Politicians can say the darndest things. Occasionally, they are humorous. More often than not, their glaring idiocy is evident by the ignorant statements that they issue and the desperate backpedalling to contain the damage afterwards. And then we have Penang State Traffic Management Committee chairman Dato’ Dr Teng Hock Nan who was reported by The Star to have said “buses with facilities for wheelchair passengers would have to stop longer for boarding and could disrupt arrival schedules.”
Hello Dr. Teng, what century are you living in? While many cities in other countries have already implemented inclusive transportation policies, here you are taking Penang and Malaysia back to the stone age of public transportation. Yabba dabba doo. Do you realise that bus schedules can be disrupted by many other factors including weather and traffic conditions, and buses breaking down? Why are you putting the blame on wheelchairs users only? Since you are so keen in ensuring that the buses keep to the arrival schedules, why not get cars, motorcycles, lorries and vans off the roads to eliminate traffic jams that Penang is now notorious for so as to ensure that the buses arrive right on the dot?
Dr. Teng, your logic truly baffles me. Lets say there are ten people waiting for a bus at one stop. The time they take to board the bus will definitely be stretched by two to threefold as compared to the boarding duration of one or two passengers. Will this not disrupt arrival schedules as well? Is the bus going to pick these ten passengers up at the peril of messing up the bus schedule? Or are you only singling out wheelchair users for the delay because it is easier to victimise us?
Accessible buses have come long way from the early days when lifts were fitted to get wheelchairs into high-platform buses. Boarding a wheelchair-using passenger with the lift can take up to five minutes. The advancement in bus building technology and design has brought about the proliferation of non-step buses where unassisted boarding time for a wheelchair user was considerably reduced to less than one minute as compared to the thirty seconds taken by a non-wheelchair user. Therefore, your reasoning that boarding wheelchair users will delay the arrival schedule of buses is moot. How much headway can you gain from the extra thirty seconds?
You also said that “the state government will bring in buses equipped with facilities for wheelchair passengers once the new RapidPenang bus system is running smoothly.” How long will it take before the RapidPenang bus system will run smoothly? RapidKL has been at it since 2004 but the system is still far from perfect. What if the bus system continues to be plagued by kinks after ten years?
Minister of Women, Family and Community Development Dato’ Sri Shahrizat Abdul Jalil has stated that Malaysia will sign and ratify the United Nations Convention of the Rights of Persons with Disabilities (CRPD) with some reservations during a seminar on the Convention in March. She also informed participants that the Disabled Persons Bill will be tabled in the Parliament later this year. How will a statement by a top state government officer like you reflect on Malaysia’s commitment to both the CRPD and the Bill?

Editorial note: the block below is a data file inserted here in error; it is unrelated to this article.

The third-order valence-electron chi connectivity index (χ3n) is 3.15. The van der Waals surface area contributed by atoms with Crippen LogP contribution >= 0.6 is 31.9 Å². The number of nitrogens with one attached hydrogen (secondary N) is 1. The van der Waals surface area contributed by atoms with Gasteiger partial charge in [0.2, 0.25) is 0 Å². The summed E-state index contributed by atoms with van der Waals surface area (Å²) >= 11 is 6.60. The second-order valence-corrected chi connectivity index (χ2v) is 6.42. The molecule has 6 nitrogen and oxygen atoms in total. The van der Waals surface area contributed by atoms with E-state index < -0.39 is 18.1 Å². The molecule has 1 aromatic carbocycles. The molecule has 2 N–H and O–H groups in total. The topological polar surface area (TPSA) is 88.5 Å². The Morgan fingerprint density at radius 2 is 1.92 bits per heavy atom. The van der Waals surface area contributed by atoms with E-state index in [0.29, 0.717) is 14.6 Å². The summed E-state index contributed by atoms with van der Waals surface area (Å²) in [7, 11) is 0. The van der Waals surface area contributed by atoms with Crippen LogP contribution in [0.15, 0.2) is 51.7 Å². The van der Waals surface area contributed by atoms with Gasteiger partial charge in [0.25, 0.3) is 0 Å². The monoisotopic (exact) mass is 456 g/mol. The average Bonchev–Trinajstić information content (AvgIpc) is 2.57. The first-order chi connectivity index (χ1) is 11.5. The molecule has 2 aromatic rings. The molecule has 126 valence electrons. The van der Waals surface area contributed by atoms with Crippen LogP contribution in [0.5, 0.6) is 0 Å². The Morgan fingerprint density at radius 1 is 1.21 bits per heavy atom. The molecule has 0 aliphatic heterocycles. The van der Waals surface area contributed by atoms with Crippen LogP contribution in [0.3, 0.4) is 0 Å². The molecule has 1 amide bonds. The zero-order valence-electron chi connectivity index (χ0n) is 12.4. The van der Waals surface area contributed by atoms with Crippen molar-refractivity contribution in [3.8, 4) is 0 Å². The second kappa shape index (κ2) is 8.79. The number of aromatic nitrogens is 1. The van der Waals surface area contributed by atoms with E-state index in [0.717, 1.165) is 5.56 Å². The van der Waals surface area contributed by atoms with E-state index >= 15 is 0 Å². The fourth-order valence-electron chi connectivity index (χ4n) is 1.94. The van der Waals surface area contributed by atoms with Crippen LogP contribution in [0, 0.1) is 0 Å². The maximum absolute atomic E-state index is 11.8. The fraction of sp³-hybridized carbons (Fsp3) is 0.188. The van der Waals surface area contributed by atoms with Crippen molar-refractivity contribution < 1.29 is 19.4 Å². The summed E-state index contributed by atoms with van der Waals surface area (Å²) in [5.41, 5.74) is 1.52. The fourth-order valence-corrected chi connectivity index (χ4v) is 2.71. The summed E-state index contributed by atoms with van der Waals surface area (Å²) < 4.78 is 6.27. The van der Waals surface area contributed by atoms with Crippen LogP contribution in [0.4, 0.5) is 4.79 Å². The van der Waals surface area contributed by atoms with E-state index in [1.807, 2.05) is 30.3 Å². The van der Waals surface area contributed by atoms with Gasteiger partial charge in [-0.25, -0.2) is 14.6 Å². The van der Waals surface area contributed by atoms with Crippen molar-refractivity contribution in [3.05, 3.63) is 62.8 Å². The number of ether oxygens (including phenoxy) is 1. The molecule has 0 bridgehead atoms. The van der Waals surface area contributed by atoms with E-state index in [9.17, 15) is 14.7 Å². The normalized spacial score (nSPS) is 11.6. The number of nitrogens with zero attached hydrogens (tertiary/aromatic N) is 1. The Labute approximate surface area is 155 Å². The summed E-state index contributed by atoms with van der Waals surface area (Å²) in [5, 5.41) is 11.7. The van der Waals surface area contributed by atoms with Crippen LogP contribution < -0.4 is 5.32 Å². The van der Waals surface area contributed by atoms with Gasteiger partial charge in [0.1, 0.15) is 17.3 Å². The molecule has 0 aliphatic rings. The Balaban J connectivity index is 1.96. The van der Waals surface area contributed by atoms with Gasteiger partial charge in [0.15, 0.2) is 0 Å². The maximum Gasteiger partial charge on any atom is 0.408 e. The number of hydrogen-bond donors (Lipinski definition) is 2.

Article 9 in the CRPD states that “To enable persons with disabilities to live independently and participate fully in all aspects of life, States Parties shall take appropriate measures to ensure to persons with disabilities access, on an equal basis with others, to the physical environment, to transportation, to information and communications, including information and communications technologies and systems, and to other facilities and services open or provided to the public, both in urban and in rural areas.”
Truth be told Dr. Teng, your statement reeks of discrimination. In the same breath, you said that “such buses do not fit into the first phase of the RapidPenang bus service system which we have to ensure runs efficiently first.” By saying that, you have effectively segregated disabled persons from mainstream society. Fifty years ago in the USA, people were segregated in public buses based on their skin colour. Fifty years later in Malaysia, people are being denied the use of public buses based on their physical impairments. The issues may seem different but in reality it is different sides of the same coin.
Our nation is celebrating her fiftieth year of Independence. If we still cannot get this right after fifty years, we have not progressed at all. Apakah maksudnya kemerdekaan sekiranya segolongan masyarakat masih sengaja disisihkan dari arus pembangunan negara? It is also ironic that we will soon have a Malaysian in the International Space Station 350km above us but a wheelchair user cannot even travel conveniently from his house in Gelugor to Gurney Drive which is a distance of about 20km apart only.
Disabled persons must be included in mainstream society. We are the public. We are you. Why are you treating us like second class citizens in our own country? Why must the needs of society at large precedes those of disabled persons? Can we not grow at the same pace? Disabled person are already lagging so far behind in all aspects. Now that the government has the opportunity and the resources to help bridge the gap, you are still not willing to do it. Why? These are questions begging answers. Public transport must be for all, not only for those who can walk. Apa macam Dr. Teng?